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    BOOK 4, CH. 2,


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    The fallen heart of man is not so utterly abandoned and debased as to have lost all sensibility to the praiseworthiness of the things that are pure, and honest, and of good report; for, among the heathens themselves, the wreath was given to the patriot, and shrines and statues rose to the fame of the wise and the just. Nor does Christianity discountenance such tributes to social worth. Religion attests her veneration for those who have lived for the public good, by inscribing their names on her temples; and the enlightened of all nations speak with reverence of Westminster Abbey, and like solemn places, as spots sacred to all humanity. The recollections they inspire create a wholesome influence on society at large, as the well-earned honors thus awarded are not only memorials to the dead, but incentives to virtuous effort among the living.

    The true Christian has, indeed, a higher reward in view than any of these things can yield him. They are not the recompense to which he aspires, — compared with which the most glittering prizes of the world are only meteors in a changing sky. And if, instead of these honorable awards, dishonor and death would be the issue of his efforts, he would labor on, in the promotion of human welfare, to do the will of God. But if, on the other hand, his fellow-men recognize in him a merit which calls forth some tokens of commendation, he delays not to consecrate that tribute “to the greater glory of the Most High,” by employing the increasing influence it may confer upon him, as a talent to be improved in His service, and to His praise.

    Adam Clarke, as a scholar and author, met with as great a measure of scientific and literary honors as falls to most men in the republic of letters.

    King Solomon has written that “a man shall be commended according to his wisdom:” — if this rule hold good, as it did in the instance of him whose course we are reviewing, the amplitude of the laudatory testimonials with which he was greeted will sufficiently prove the estimate his contemporaries had formed of him, as one of the master-spirits of the intellectual world.

    From the ancient University of Aberdeen he had received, in 1807, the diploma of Master of Arts. The application to the Faculty for its conferment, made by the late Professor Porson, was perfectly unknown to Mr. Clarke who, as soon as he became aware of the circumstance, wrote to Mr. Porson as follows: — “It is only within a few hours that I have been informed of a request made to you by one of my friends for your recommendation to King’s College, Aberdeen. This was utterly without my knowledge, nor had I even the slightest intimation that anything of the kind was projected. I have such high notions of literary merit, and the academical distinctions to which it is entitled, that I would not in conscience take, or cause to be taken in my behalf, any step to possess the one, or to assume the other. Everything of this kind should come, not only unbought, but unsolicited. I should as soon think of being learned by proxy, as of procuring academical honors by influence; and, could one farthing purchase me the highest degree, I would not give it. Not that I lightly esteem such honors; I believe them, when given through merit, next to those which come from God: but I consider them misplaced when conferred in consequence of recommendation in which the person concerned has any part, near or remote. As I wish to stand us high as justice will permit in your good opinion, and as I should justly conclude I had deservedly forfeited it, if known to hunt after a title, I deem it necessary, on the hint I have received of this matter, to trouble you with these lines. What you have said of me I know not, but I am satisfied you would say nothing but what is kind and just; and to deserve and to have the smallest measure of the approbation of a man who stands at the head of the republic of letters, would be to me a very high gratification.”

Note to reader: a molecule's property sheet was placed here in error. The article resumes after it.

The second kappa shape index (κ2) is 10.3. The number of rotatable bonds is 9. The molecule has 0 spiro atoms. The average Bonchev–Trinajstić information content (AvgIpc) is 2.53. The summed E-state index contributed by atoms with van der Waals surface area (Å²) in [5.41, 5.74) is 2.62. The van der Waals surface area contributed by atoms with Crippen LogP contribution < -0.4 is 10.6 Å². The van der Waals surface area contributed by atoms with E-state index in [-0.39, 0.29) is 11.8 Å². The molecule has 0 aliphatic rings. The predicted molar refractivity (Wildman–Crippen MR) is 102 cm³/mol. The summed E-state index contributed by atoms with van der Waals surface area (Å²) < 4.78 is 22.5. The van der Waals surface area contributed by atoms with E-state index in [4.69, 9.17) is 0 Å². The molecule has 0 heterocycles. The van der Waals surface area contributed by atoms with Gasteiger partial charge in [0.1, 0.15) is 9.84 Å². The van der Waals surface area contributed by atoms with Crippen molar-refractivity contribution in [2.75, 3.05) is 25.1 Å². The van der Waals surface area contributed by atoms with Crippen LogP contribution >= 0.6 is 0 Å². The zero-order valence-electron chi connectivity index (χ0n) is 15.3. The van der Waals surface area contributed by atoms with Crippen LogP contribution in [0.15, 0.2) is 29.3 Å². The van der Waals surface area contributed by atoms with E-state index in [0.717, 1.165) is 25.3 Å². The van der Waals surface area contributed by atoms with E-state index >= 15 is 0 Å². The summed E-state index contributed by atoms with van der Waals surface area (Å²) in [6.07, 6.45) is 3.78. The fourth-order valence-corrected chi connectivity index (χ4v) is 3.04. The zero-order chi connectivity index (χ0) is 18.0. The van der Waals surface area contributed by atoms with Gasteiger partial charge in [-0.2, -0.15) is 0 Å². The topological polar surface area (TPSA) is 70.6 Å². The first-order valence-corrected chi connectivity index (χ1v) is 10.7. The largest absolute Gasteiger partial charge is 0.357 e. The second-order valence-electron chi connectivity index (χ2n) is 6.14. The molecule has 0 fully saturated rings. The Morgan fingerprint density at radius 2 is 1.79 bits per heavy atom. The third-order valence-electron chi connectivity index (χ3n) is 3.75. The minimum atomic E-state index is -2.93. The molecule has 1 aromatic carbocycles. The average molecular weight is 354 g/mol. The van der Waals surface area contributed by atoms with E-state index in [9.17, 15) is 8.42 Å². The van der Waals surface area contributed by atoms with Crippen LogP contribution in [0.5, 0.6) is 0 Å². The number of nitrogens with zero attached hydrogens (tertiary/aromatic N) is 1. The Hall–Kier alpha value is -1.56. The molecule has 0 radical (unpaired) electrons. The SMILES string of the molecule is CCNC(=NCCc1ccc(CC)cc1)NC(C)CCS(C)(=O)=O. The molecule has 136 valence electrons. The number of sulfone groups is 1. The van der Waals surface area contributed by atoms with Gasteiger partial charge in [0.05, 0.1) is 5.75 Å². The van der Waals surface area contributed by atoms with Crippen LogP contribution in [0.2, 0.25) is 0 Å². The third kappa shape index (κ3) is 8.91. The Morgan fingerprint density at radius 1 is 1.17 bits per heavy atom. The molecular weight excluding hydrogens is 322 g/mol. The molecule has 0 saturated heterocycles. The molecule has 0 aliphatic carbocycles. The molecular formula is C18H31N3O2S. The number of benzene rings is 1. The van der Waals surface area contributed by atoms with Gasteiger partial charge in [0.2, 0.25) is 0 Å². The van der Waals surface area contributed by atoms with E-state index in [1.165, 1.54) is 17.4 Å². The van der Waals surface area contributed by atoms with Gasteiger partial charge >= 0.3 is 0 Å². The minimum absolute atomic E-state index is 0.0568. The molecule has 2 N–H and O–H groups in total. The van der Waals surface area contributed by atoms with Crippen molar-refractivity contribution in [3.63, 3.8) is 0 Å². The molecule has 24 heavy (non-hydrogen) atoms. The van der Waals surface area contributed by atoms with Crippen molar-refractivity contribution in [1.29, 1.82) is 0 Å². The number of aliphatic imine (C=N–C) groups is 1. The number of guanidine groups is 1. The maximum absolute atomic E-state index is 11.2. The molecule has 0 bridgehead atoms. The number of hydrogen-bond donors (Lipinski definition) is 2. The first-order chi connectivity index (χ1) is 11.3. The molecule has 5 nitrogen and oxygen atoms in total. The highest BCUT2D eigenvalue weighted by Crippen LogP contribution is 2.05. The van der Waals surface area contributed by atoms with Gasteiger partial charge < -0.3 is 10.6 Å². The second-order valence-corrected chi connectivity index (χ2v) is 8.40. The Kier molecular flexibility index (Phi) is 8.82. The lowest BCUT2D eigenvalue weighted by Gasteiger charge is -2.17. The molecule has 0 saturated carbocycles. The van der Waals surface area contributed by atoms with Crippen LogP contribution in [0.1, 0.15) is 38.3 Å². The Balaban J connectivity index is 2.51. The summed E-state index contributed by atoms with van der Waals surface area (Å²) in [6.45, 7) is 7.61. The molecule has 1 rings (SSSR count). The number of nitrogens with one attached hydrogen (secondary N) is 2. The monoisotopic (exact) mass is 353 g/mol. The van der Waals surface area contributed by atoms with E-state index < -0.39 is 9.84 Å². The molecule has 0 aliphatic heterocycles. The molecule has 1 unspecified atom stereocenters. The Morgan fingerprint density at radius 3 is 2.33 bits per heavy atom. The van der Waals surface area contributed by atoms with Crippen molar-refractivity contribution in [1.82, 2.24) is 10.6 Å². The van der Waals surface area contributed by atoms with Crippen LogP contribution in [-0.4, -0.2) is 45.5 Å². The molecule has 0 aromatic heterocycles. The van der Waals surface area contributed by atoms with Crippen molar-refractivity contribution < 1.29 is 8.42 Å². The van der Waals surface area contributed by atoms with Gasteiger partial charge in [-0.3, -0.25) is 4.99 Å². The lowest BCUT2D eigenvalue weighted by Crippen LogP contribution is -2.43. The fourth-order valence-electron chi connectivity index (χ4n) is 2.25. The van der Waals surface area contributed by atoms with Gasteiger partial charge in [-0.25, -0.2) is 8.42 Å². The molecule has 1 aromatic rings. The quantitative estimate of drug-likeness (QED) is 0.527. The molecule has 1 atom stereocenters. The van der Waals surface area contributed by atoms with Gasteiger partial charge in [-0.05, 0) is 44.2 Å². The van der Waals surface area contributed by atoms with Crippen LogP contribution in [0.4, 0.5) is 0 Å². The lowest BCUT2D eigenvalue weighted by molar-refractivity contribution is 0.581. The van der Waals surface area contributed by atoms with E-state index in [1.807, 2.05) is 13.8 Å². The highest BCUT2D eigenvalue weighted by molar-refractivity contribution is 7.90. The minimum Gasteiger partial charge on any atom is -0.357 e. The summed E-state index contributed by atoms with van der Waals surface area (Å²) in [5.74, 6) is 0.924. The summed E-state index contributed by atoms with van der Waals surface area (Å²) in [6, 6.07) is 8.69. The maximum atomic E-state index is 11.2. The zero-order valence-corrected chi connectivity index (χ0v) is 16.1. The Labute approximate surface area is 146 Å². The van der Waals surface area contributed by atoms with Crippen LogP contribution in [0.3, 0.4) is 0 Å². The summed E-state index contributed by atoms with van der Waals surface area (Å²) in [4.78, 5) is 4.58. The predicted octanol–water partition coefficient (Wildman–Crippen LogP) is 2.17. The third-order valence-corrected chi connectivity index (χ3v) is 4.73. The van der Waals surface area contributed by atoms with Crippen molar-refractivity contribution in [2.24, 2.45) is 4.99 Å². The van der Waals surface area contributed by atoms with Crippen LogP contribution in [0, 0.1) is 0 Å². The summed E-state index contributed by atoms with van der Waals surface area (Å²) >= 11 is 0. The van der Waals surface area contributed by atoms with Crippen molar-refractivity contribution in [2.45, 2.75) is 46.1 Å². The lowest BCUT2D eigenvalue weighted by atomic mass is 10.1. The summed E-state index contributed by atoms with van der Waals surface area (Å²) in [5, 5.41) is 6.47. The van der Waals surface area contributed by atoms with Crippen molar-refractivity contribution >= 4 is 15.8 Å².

The faculty of King’s College had already become too well acquainted with Mr. Clarke to be disinclined to meet the overture of the great Cambridge professor; and the degree was immediately conferred. The newly-created Master was thus advised of the honor by Professor Bentley, under date of January 31st, 1807: — “I have the pleasure to announce to you that the University and King’s College, Aberdeen, have this day unanimously conferred the degree of Master of Arts on Mr. Adam Clarke, member of the Philological Society of Manchester, and author of several literary works of merit. Mr. Scott is the promoter in this faculty, and I was obliged to him for seconding me in my proposal. Let me assure you, I look not on this as the measure of your merit; but it may be considered as a step: and, while I live, I shall not cease to wish, and (as far as it may be in my power) endeavor to promote, your due honor and fame.”

    Some thirteen months afterwards the senate of King’s College attested their proper appreciation of his learning and labors by creating him Doctor of Laws. This act was announced to him in most complimentary terms by Mr. Bentley, under date of March 3rd, 1808: — “I have the pleasure to inform you, that this University has this day given another proof of its estimation of your merit, by unanimously voting to you the highest designation in its gift, that of LL.D. Permit me to add my sincere congratulations on the occasion, and to wish that you may long live to enjoy the rewards and fruits of your useful and meritorious labors. You are already as much possessed of the degree as it is possible to be; but I shall soon have the honor to transmit to you the demonstration of it in the sign manual of all the members of the Senatus Academicus.”